Nearby star factory shines in stunning James Webb Space Telescope photo

photo by the james webb space telescope showing a colorful blue and orange nebula in deep space
James Webb Space Telescope image of the stellar nursery N79 in the Large Magellanic Cloud, a satellite galaxy of the Milky Way. (Image credit: ESA/Webb, NASA & CSA, O. Nayak, M. Meixner)

A stunning new image from the James Webb Space Telescope (JWST) shows a vast star factory located in a neighboring galaxy in vibrant colors and incredible detail.

The orange, yellow and blue image from the powerful space telescope features the interstellar atomic hydrogen of the 1,630-light-year-wide nebula N79, located in the Large Magellanic Cloud, a satellite galaxy of the Milky Way. This region is actively forming stars and remains virtually unexplored by astronomers. 

N79 is considered to be a younger sibling of another recent JWST target in the Large Magellanic Cloud, the Tarantula Nebula, which lies about 161,000 light-years from Earth.

Despite their similarities, scientists think that over the last 500,000 years, N79 has been forming stars at twice the rate of the Tarantula Nebula, officially known as 30 Doradus.

Related: 12 James Webb Space Telescope findings that changed our understanding of the universe in 2023

Studying regions of intense star birth like N79 with the JWST allows scientists to learn about the composition of star-birthing clouds of gas and dust in the early universe, when star formation was at its most intense. 

Seeing star formation more clearly with the JWST

The new JWST image focuses on three giant complexes of cold atomic gas called molecular clouds, which comprise what astronomers call N79 South, or S1. 

One of the most striking aspects of the image is the "starburst" pattern that surrounds the bright heart of N79. This effect is created by diffraction spikes caused by the 18 pieces of JWST's primary mirror as they collect light. These mirrors are arranged in a hexagonal pattern like a honeycomb, meaning there are six main diffraction spikes.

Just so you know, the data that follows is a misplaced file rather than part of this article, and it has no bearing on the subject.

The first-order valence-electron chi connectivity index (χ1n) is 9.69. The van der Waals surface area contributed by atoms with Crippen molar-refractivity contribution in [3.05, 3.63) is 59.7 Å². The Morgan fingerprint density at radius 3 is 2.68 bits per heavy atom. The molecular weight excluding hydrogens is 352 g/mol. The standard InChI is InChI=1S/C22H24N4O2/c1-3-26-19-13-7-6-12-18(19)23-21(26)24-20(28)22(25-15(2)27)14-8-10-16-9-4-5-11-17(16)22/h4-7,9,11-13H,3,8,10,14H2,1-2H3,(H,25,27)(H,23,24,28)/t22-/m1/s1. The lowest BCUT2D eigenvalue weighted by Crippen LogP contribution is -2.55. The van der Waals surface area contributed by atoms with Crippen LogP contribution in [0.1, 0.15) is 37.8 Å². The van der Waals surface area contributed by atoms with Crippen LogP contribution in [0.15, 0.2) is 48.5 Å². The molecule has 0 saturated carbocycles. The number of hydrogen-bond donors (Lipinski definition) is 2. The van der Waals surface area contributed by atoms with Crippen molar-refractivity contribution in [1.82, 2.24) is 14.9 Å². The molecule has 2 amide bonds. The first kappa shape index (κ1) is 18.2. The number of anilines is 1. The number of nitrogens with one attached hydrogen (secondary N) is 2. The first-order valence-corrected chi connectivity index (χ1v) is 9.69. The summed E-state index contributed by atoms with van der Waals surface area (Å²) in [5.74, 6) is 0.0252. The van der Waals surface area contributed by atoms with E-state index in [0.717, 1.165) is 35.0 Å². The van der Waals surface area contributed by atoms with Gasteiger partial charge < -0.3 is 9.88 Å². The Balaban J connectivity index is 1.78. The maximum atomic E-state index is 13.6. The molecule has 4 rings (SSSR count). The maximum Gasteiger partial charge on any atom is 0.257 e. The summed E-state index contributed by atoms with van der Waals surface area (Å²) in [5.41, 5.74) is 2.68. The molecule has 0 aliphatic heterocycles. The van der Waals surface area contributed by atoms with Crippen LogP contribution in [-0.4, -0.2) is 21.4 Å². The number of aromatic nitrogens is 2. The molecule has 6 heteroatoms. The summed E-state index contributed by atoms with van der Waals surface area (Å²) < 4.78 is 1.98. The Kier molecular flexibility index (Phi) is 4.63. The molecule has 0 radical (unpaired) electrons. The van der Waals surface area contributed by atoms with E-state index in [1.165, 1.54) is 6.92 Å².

These diffraction spikes arise when JWST studies particularly bright and compact objects that have light emerging from a concentrated location. So, when the $10 billion telescope looks at galaxies, even ones that may appear very small, the light comes from more diffuse and spread-out sources, meaning the diffraction pattern is absent. 

The full JWST image of N79, a star-forming complex in the Large Magellanic Cloud. (Image credit: ESA/Webb, NASA & CSA, O. Nayak, M. Meixner)

JWST captured the new N79 image using its Mid-InfraRed Instrument (MIRI). Visible light is readily absorbed by such dense clouds of dust, but long-wave infrared light goes through more easily. So the infrared view of MIRI allows astronomers to peer deep into this star-forming region.

As a result, JWST is also able to see young stellar bodies that are still cocooned in their natal womb of gas and dust. These so-called "protostars" haven't yet gathered enough material from this envelope to become massive enough to fuse hydrogen to helium in their cores, the process that defines what a star is. 

An infant star that has just started this process can be seen as the brightest point in the midst of billowing orange clouds of gas and dust in the JWST N97 image. 

The JWST observations of N79 are part of the powerful telescope's mission, which includes (in part) examining the evolution of disks and envelopes of material surrounding stars at different stages of their evolution. 

It is hoped that, as part of this mission, JWST will help astronomers get their first look at planet-forming disks of material surrounfing young stars that resemble the sun, thus providing them with a picture of how our solar system formed around 4.6 billion years ago. 

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Robert Lea
Senior Writer

Robert Lea is a science journalist in the U.K. whose articles have been published in Physics World, New Scientist, Astronomy Magazine, All About Space, Newsweek and ZME Science. He also writes about science communication for Elsevier and the European Journal of Physics. Rob holds a bachelor of science degree in physics and astronomy from the U.K.’s Open University. Follow him on Twitter @sciencef1rst.